A youth arrested for a Measure 11 offense will be booked into custody and held at the Donald E. Long Detention Home. You will receive a call from the detention center to let you know your child is in custody and to expect more information within 1 day.
By the next morning, your child will have been assigned a Juvenile Court Counselor (JCC), who will help your child navigate the legal system and provide guidance and support. The JCC will call you with more details about the charges against your child and information about what will happen next.
Your child will have his or her preliminary hearing (first court appearance for this charge) in the afternoon of the next business day.
If your child doesn’t have an attorney, he or she will be given an assigned attorney at the preliminary hearing.
How does Measure 11 affect the way youth arrested in Oregon are charged and sentenced?
Measure 11 requires that any person age 15 or older arrested for certain crimes be charged as an adult.
It also requires a lengthy prison sentence for anyone convicted of a Measure 11 crime. The sentencing judge cannot give a lesser sentence than the mandatory minimum prescribed by Measure 11.
Finally, Measure 11 requires very high bail amounts — usually $250,000 — so any person charged with a Measure 11 crime is usually held in custody until the court process is complete.
Youth charged with a Measure 11 crime are generally held in custody for up to 6 months while their case is decided, due to the complexity of Measure 11 crimes.
Is there any way to get less prison time for these offenses?
In some cases, an attorney may be able to negotiate — “plea bargain” — for a youth to be convicted of a non-Measure 11 offense, which carries less-severe penalties. Usually, this means less time in custody than a Measure 11 conviction would carry.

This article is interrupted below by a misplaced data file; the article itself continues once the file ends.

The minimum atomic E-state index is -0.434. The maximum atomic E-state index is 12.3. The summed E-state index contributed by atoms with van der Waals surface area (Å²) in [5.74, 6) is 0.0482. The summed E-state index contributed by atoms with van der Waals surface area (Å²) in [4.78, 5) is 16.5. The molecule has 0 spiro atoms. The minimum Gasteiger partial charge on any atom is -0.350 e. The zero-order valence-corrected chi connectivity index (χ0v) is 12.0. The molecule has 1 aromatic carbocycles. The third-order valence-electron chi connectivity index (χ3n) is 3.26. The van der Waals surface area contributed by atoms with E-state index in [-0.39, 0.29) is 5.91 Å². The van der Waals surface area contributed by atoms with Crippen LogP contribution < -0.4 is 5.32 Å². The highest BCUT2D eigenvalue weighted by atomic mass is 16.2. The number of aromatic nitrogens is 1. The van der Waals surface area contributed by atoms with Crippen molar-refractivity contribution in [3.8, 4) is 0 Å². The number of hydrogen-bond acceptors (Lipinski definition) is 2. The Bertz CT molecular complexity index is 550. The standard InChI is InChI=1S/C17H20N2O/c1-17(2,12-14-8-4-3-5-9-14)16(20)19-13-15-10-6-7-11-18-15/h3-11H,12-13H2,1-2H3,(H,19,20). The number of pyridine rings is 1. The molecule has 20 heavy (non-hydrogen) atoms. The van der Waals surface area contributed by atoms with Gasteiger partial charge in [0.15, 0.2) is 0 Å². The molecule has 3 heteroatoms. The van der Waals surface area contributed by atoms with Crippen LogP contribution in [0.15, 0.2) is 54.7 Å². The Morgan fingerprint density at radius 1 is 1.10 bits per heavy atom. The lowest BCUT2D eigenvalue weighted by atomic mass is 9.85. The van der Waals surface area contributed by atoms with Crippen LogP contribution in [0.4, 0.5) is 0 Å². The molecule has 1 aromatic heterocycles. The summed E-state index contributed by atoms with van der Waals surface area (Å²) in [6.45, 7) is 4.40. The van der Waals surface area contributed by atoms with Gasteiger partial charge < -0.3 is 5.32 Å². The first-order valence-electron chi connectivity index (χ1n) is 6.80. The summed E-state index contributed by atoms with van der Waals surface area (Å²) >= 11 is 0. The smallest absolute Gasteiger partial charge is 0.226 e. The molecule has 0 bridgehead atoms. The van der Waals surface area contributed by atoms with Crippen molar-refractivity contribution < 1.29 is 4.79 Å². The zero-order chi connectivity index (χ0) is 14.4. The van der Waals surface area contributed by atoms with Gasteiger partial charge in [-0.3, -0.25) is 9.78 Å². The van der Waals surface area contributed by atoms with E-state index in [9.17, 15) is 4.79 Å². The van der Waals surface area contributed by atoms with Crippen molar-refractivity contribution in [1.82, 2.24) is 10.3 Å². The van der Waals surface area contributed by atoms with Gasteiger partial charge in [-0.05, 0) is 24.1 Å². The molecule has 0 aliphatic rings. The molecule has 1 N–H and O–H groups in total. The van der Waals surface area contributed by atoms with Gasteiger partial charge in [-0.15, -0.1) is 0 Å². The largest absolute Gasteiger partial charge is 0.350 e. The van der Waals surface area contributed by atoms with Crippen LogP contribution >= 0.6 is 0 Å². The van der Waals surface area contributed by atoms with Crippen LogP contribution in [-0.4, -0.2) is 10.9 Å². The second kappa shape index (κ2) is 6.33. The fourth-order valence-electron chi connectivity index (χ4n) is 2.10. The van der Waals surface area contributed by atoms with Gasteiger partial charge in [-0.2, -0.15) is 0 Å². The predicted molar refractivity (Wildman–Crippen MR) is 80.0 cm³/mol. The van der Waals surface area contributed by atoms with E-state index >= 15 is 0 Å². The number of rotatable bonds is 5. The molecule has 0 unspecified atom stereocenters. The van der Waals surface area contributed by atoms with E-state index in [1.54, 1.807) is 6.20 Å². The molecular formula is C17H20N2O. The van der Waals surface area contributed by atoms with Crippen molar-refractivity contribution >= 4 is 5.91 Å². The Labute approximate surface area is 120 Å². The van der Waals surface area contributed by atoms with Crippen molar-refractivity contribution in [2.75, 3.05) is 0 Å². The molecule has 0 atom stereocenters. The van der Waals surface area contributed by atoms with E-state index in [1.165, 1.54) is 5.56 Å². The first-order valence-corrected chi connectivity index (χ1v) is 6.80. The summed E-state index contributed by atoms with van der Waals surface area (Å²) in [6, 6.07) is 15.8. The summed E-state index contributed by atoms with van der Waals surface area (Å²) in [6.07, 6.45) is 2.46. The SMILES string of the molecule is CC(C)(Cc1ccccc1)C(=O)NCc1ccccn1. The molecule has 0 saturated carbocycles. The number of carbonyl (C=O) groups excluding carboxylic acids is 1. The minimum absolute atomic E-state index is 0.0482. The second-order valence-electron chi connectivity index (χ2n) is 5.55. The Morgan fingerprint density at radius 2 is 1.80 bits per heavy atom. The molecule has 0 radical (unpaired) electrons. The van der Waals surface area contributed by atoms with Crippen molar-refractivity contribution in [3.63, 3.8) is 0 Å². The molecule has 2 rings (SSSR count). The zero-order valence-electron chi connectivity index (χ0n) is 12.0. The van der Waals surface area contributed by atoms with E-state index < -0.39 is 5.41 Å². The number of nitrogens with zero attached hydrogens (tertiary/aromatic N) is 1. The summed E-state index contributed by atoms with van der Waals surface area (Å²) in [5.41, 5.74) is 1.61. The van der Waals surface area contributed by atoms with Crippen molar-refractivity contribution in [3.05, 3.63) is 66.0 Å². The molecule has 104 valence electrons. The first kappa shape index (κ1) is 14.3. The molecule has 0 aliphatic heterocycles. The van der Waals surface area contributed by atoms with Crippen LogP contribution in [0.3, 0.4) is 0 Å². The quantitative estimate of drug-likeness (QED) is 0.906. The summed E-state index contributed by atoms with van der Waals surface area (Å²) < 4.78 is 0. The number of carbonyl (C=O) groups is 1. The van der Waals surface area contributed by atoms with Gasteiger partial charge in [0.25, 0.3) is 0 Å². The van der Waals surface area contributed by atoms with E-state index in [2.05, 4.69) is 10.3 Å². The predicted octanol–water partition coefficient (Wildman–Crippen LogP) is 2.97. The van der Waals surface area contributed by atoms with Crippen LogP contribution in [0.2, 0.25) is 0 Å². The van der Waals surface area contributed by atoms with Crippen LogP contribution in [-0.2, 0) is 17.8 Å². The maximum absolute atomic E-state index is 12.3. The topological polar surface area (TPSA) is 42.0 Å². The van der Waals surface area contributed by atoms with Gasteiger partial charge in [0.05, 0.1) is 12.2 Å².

If a case goes to trial and a youth is found not guilty of any charges, he or she will not face any prison time or legal penalties.
Can I get a Measure 11 bail reduced?
Ballot Measure 11 offenses usually come with a bail of $250,000. Sometimes, after a bail reduction hearing, bail can be lowered, but generally not below $50,000.
For your child to be released from custody on bail, you will generally need to post 10% of the bail amount.
Once the case is concluded, most of the bail may be returned to whoever posted the funds. However, if your child owes fines, fees, etc., any bail money you posted will be applied to those funds owed.
Will I be able to expunge and/or seal a Measure 11 offense?
Virtually all Measure 11 offenses are Class A or Class B felonies — the most serious types of crimes. You can never expunge a conviction for such an offense.
However, if your child is found not guilty of all charges, you may be able to seal the record of arrest.
If your child is found guilty of a lesser offense(s) you may be able to seal the conviction in three to ten years.
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